16 June, 2021

On Paper, A New India

One fine day, the West bought the story. Or was it a thin fable?

On Paper, A New India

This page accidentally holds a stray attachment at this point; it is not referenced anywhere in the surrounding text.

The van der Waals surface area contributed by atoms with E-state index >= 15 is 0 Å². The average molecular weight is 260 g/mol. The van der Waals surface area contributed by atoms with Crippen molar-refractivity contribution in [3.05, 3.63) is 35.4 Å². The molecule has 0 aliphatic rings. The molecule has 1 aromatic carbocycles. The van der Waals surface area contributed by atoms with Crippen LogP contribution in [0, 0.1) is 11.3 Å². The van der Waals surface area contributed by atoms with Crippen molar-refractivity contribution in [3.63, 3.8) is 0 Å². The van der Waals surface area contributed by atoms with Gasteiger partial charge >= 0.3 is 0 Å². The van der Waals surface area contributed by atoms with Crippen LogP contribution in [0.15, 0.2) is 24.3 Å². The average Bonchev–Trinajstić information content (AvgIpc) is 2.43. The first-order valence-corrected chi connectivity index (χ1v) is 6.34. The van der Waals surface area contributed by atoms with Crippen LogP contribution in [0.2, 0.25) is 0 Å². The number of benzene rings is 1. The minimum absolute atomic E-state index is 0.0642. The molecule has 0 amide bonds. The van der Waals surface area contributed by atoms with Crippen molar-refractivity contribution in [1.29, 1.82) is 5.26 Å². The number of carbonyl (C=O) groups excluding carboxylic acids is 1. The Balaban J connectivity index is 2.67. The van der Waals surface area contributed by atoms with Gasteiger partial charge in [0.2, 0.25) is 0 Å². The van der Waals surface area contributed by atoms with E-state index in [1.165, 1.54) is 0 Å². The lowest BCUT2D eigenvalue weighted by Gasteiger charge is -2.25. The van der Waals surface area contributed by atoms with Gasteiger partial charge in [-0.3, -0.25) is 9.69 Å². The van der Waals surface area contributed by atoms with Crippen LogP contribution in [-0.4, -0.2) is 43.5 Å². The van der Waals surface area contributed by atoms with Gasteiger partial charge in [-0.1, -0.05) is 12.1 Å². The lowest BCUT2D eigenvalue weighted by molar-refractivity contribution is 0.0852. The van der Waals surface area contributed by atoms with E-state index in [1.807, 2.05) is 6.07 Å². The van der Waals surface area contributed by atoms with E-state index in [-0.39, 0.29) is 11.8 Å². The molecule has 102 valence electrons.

The great change that has come about in outsiders' ideas about India dates back only to 2003. In that year, Edward Luce—the London Financial Times reporter in Delhi—wrote what was then a conventional commentary on the state of the Indian economy following the presentation of the budget. India's growth remained erratic, and the country's economic potential was still shackled by inefficient state intervention. The burden of subsidies continued to drive up public sector deficits; the economy remained starved of investment in infrastructure. Economic reforms were not being pursued with the necessary vigour. International capital remained largely uninterested in India, while foreign investment continued to pour into China. Indian industry was still not internationally competitive. Trade restrictions were still too great. Luce and the Financial Times chief economic editor, Martin Wolf, wrote a longer article in a similar, familiar...

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